|The first excerpt represents the element of Air. It speaks of mental influences and the process of thought, and is drawn from Caesar's Commentaries in Latin by Julius Caesar:
hostium premantur, expeditum ad quos receptum habeant. Ita mobilitatem
equitum, stabilitatem peditum in proeliis praestant, ac tantum usu
cotidiano et exercitatione efficiunt uti in declivi ac praecipiti loco
incitatos equos sustinere et brevi moderari ac flectere et per temonem
percurrere et in iugo insistere et se inde in currus citissime recipere
Quibus rebus perturbatis nostris [novitate pugnae] tempore
oportunissimo Caesar auxilium tulit: namque eius adventu hostes
constiterunt, nostri se ex timore receperunt. Quo facto, ad lacessendum
hostem et committendum proelium alienum esse tempus arbitratus suo se loco
continuit et brevi tempore intermisso in castra legiones reduxit. Dum
|The second excerpt represents the element of Fire. It speaks of emotional influences and base passions, and is drawn from Ballads by Robert Louis Stevenson:
"Rua," - "Taheia," they cry - "my heart, my soul, and my eyes,"
And clasp and sunder and kiss, with lovely laughter and sighs,
"Rua!" - "Taheia, my love," - "Rua, star of my night,
Clasp me, hold me, and love me, single spring of delight."
And Rua folded her close, he folded her near and long,
The living knit to the living, and sang the lover's song:
NIGHT, NIGHT IT IS, NIGHT UPON THE PALMS.
NIGHT, NIGHT IT IS, THE LAND WIND HAS BLOWN.
STARRY, STARRY NIGHT, OVER DEEP AND HEIGHT;
LOVE, LOVE IN THE VALLEY, LOVE ALL ALONE.
"Taheia, heavy of hair, a foolish thing have we done,
|The third excerpt represents the element of Water. It speaks of pure spiritual influences and feelings of love, and is drawn from The Smalcald Articles by Dr. Martin Luther:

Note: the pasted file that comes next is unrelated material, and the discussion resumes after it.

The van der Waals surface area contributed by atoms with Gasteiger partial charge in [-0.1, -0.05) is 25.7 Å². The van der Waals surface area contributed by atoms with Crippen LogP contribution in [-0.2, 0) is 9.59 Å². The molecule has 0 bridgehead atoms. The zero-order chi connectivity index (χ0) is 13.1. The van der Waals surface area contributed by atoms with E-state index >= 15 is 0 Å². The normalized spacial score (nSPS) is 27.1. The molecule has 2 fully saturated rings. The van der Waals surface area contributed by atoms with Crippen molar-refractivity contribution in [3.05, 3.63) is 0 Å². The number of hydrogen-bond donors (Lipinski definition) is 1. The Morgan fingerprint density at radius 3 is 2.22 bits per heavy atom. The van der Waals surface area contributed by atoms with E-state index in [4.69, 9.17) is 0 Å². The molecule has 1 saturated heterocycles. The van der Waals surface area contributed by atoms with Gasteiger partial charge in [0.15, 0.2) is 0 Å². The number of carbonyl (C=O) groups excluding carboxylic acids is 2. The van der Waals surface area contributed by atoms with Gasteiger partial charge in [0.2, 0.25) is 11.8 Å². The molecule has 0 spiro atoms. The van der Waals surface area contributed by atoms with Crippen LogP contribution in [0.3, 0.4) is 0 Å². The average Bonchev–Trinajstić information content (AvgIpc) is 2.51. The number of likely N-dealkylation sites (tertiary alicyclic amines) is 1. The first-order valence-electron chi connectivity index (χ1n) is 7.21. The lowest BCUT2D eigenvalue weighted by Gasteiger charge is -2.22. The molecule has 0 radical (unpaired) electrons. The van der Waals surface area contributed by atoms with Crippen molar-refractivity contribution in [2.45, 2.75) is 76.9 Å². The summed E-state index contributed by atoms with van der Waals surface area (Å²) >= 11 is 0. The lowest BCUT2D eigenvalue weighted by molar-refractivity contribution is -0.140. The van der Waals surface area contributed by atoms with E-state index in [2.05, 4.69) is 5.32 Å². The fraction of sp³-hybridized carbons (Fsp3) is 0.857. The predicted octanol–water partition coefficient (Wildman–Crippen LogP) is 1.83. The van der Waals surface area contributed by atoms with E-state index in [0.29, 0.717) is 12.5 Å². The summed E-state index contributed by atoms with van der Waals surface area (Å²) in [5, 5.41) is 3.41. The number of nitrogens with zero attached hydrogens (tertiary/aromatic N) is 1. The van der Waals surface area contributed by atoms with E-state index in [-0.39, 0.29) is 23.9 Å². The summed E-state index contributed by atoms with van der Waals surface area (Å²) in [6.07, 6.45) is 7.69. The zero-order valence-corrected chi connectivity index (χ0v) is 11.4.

a fictitious, unnecessary matter, which can be well obtained
in another and more blessed way?
Let [care be taken that] it be publicly preached to the people
that the Mass as men's twaddle [commentitious affair or human
figment] can be omitted without sin, and that no one will be
condemned who does not observe it, but that he can be saved in
a better way without the Mass. I wager [Thus it will come to
pass] that the Mass will then collapse of itself, not only
among the insane [rude] common people, but also among all
pious, Christian, reasonable, God-fearing hearts; and that the
more, when they would hear that the Mass is a [very] dangerous
|The fourth excerpt represents the element of Earth. It speaks of physical influences and the impact of the unseen on the visible world, and is drawn from The Emerald City of Oz by L. Frank Baum:
again, for she could see how all this trouble was worrying her aunt
and uncle, and knew that unless she found a way to help them their
future lives would be quite miserable and unhappy. She knew that she
COULD help them. She had thought of a way already. Yet she did not
tell them at once what it was, because she must ask Ozma's consent
before she would be able to carry out her plans.
So she only said:
"If you will promise not to worry a bit about me, I'll go to the Land
of Oz this very afternoon. And I'll make a promise, too; that you shall
both see me again before the day comes when you must leave this farm."
"The day isn't far away, now," her uncle sadly replied. "I did not
The Emerald City of Oz